Nik Steven: creativity and versatility in design.

Words
by Sara S.

As you know, we love that you get to know first-hand who is part of this great community of design lovers that is Faberin. One of the values of our platform is its social component and the people who are part of it. That’s why we bring a new chapter to add to Faberin‘s story. The protagonist, this time, is the product designer, whose portfolio is already part of our platform: Nik Steven.

But who’s Nik Steven?

If we had to define it with a single word it would be ‘energy‘. Since, this English designer wastes it wherever he goes. He is continually creating, thinking and improving his surroundings with what he has in his hand. In addition, its versatility has enabled it to work in numerous fields of design, from the restoration of a 16th century convent to the decoration of a Swiss hotel, through the design of numerous pieces, which it later creates.

Nik is a real “globetrotter” and although he lives in Tarragona with his wife. Previously he lived in Spain, has lived in Malta, France, Italy, Poland and Switzerland. Undoubtedly, its cultural richness and professional versatility make it an endless source of inspiration.

We leave you with a brief interview, which we did to Nik, where he tells us how he is and what is behind his designs.

Designer Nik Steven.

Designer Nik Steven.

How would you define yourself?

I am a volcano, full of ideas that flow faster than I can make them come true.

What about your designs?

A combination of art and design.

What experience do you have in this world?

I started my life making short films. I designed and built all the accessories for my productions.

I’ve always been good with the brush. My next experience was designing the sets for a children’s theatre production in Switzerland in 1984. After that, I was hired to do the interior design of a children’s hotel in Davos and then to build a playground. To survive in Switzerland I needed money, so I made jewellery using the lost wax casting technique and was able to build my clientele. Later, I began to do bigger things, and using the same technique I made bronze sculpture. However, foundries were expensive, so I decided to build my own foundry and do it all myself. I understood then that redesigning everyday objects such as kitchen utensils was not only a lot of fun, but also more economically rewarding, so I chose the path of design rather than artistic sculpture.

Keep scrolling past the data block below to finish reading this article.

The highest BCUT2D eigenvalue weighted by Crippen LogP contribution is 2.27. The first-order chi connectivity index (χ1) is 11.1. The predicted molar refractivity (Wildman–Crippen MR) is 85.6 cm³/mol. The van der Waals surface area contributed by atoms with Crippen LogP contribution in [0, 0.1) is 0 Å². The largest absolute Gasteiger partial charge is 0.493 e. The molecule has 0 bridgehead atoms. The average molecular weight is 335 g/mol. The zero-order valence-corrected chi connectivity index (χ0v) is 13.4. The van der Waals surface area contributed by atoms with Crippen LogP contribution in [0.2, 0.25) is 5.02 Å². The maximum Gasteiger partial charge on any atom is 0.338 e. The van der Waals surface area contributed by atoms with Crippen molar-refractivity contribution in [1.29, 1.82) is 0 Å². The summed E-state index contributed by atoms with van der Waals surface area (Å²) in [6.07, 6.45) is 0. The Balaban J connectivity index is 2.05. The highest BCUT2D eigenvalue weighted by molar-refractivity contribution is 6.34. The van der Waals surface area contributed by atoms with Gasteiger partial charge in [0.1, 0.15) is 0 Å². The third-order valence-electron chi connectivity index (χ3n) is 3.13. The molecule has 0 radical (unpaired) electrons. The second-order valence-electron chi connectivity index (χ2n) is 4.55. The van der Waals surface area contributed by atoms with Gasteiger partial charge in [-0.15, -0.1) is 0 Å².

Nik working in your foundry.

Nik working in your foundry.

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How were your beginnings?

My breakthrough came while I was living in Malta. My wife and I renovated an old farmhouse. I made the building crazy. I had a large glass dome at the top in the form of a grenade and a pool that I built in the form of splashing water.

I met Pascal Billaud, the then international correspondent for Marie-Claire Maison magazine. He made me understand that living on a small island was limited for my career and so my wife and I decided to move to France with our two daughters. In France, I built a new bronze foundry from old oil drums and began to make top-of-the-range tableware which I exhibited at the Maison et Objet in Paris.

What inspires you?

I am very inspired by the techniques of the industrial revolution, the ancient Etruscans and the Romans. James Bond and visionaries like Isambard Kingdom Brunel make my blood boil.